ICBA urges Congress to level the tax and regulatory playing field between community banks and credit unions. Bank-like credit unions should be subject to the same laws and regulations as banks – including taxation and the Consumer Reinvestment Act. Banks and credit unions should operate on military bases under the same terms. (Credit unions currently operate rent-free on bases.) Large, multi-bond and geographic-based credit unions have exceeded their statutory mission and use their tax-exempt, government-subsidized status to gain competitive advantage over taxpaying community banks.
The most recent example of permissive regulation is NCUA’s adoption of a rule to allow credit unions to raise supplemental capital, which is a tool for outside investments in credit unions, undermining their status as member-owned cooperatives, a long-standing justification for their tax exemption. Supplemental capital will likely be a new source of funding for the acquisition of community banks.
ICBA and the nation's community banks are calling on policymakers and the public to “Wake Up” to the risky practices, costly tax subsidies, and irresponsibly lax oversight of the nation’s credit unions. Policymakers must open their eyes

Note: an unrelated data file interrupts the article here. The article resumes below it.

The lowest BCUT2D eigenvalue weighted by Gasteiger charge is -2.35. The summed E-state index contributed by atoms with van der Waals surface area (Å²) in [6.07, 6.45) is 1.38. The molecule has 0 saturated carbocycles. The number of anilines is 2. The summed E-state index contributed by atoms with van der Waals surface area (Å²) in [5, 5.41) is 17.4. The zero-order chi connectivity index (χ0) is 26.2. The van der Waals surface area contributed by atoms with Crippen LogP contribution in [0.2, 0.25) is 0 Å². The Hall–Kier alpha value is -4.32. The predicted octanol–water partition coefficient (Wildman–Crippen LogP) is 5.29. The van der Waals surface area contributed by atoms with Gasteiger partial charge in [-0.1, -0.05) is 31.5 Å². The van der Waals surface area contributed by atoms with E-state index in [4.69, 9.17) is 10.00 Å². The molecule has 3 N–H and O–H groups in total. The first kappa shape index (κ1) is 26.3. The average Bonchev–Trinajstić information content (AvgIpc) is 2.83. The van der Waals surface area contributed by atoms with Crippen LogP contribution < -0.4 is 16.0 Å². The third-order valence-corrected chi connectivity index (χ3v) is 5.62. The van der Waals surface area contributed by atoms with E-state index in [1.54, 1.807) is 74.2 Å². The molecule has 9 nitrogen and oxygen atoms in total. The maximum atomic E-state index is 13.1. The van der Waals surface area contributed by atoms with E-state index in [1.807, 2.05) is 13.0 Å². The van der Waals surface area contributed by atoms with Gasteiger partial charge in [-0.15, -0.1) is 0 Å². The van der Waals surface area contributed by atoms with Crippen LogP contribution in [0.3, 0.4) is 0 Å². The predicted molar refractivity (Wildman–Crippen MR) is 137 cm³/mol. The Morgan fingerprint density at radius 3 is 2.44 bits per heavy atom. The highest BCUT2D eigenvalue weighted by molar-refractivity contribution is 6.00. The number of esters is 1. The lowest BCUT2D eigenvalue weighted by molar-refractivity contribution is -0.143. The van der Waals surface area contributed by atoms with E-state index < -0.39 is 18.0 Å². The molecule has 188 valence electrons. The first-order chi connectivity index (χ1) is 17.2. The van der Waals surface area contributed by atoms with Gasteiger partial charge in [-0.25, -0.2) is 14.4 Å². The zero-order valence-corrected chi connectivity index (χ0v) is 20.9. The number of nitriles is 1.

to the growing threats posed by credit unions' abandonment of their founding mission facilitated by their captive federal regulator, the National Credit Union Administration.
USA Today ads highlight exploitation of credit union tax exemption
Washington, D.C. (Sept. 23, 2021) — The Independent Community Bankers of America (ICBA) this week launched a print and digital advertising campaign to inform Americans about the credit union tax exemption and its impact on financial services consolidation in local communities.
In new print ads running this week and next in editions of USA Today in Florida, Georgia, Illinois, Indiana, Michigan, Minnesota, and Wisconsin, ICBA notes the tax exemption subsidizes credit union acquisitions of local community banks. The campaign—which also will feature online digital ads in the coming weeks—directs readers to icba.org/cuhearings for more information.